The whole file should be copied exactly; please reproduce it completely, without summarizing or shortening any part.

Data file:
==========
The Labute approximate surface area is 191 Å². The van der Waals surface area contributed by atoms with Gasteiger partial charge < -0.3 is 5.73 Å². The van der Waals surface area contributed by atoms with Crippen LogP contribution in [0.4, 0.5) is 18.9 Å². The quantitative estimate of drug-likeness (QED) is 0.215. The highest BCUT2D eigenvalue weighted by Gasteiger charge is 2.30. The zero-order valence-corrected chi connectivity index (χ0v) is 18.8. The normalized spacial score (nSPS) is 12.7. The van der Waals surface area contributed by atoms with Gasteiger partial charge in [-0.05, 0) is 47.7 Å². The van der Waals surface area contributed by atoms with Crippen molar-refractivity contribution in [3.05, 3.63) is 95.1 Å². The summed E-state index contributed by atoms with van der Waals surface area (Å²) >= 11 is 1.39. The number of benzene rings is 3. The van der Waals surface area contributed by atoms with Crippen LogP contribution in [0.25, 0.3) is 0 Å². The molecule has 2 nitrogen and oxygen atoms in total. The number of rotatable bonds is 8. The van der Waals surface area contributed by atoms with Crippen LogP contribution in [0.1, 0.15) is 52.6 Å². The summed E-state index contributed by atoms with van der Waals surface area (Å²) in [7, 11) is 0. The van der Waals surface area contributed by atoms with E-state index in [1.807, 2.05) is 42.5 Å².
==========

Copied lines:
The Labute approximate surface area is 191 Å². The van der Waals surface area contributed by atoms with Gasteiger partial charge < -0.3 is 5.73 Å². The van der Waals surface area contributed by atoms with Crippen LogP contribution in [0.4, 0.5) is 18.9 Å². The quantitative estimate of drug-likeness (QED) is 0.215. The highest BCUT2D eigenvalue weighted by Gasteiger charge is 2.30. The zero-order valence-corrected chi connectivity index (χ0v) is 18.8. The normalized spacial score (nSPS) is 12.7. The van der Waals surface area contributed by atoms with Gasteiger partial charge in [-0.05, 0) is 47.7 Å². The van der Waals surface area contributed by atoms with Crippen molar-refractivity contribution in [3.05, 3.63) is 95.1 Å². The summed E-state index contributed by atoms with van der Waals surface area (Å²) >= 11 is 1.39. The number of benzene rings is 3. The van der Waals surface area contributed by atoms with Crippen LogP contribution in [0.25, 0.3) is 0 Å². The molecule has 2 nitrogen and oxygen atoms in total. The number of rotatable bonds is 8. The van der Waals surface area contributed by atoms with Crippen LogP contribution in [0.1, 0.15) is 52.6 Å². The summed E-state index contributed by atoms with van der Waals surface area (Å²) in [7, 11) is 0. The van der Waals surface area contributed by atoms with E-state index in [1.807, 2.05) is 42.5 Å².